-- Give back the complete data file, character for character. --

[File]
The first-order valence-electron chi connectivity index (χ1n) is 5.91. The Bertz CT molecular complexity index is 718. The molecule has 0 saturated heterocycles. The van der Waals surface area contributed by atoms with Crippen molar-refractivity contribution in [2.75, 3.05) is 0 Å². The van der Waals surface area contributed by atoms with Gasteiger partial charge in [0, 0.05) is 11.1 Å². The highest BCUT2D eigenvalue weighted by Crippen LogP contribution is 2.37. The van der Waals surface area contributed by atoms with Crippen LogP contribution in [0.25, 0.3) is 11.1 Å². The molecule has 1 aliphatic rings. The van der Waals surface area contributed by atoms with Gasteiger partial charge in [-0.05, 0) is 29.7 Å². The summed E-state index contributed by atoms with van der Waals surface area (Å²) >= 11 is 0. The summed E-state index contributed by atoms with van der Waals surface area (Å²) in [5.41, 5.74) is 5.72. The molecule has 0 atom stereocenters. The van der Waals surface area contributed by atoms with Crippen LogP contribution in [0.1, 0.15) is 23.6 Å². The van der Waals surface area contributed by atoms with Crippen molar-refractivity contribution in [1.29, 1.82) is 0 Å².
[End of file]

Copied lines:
The first-order valence-electron chi connectivity index (χ1n) is 5.91. The Bertz CT molecular complexity index is 718. The molecule has 0 saturated heterocycles. The van der Waals surface area contributed by atoms with Crippen molar-refractivity contribution in [2.75, 3.05) is 0 Å². The van der Waals surface area contributed by atoms with Gasteiger partial charge in [0, 0.05) is 11.1 Å². The highest BCUT2D eigenvalue weighted by Crippen LogP contribution is 2.37. The van der Waals surface area contributed by atoms with Crippen LogP contribution in [0.25, 0.3) is 11.1 Å². The molecule has 1 aliphatic rings. The van der Waals surface area contributed by atoms with Gasteiger partial charge in [-0.05, 0) is 29.7 Å². The summed E-state index contributed by atoms with van der Waals surface area (Å²) >= 11 is 0. The summed E-state index contributed by atoms with van der Waals surface area (Å²) in [5.41, 5.74) is 5.72. The molecule has 0 atom stereocenters. The van der Waals surface area contributed by atoms with Crippen LogP contribution in [0.1, 0.15) is 23.6 Å². The van der Waals surface area contributed by atoms with Crippen molar-refractivity contribution in [1.29, 1.82) is 0 Å².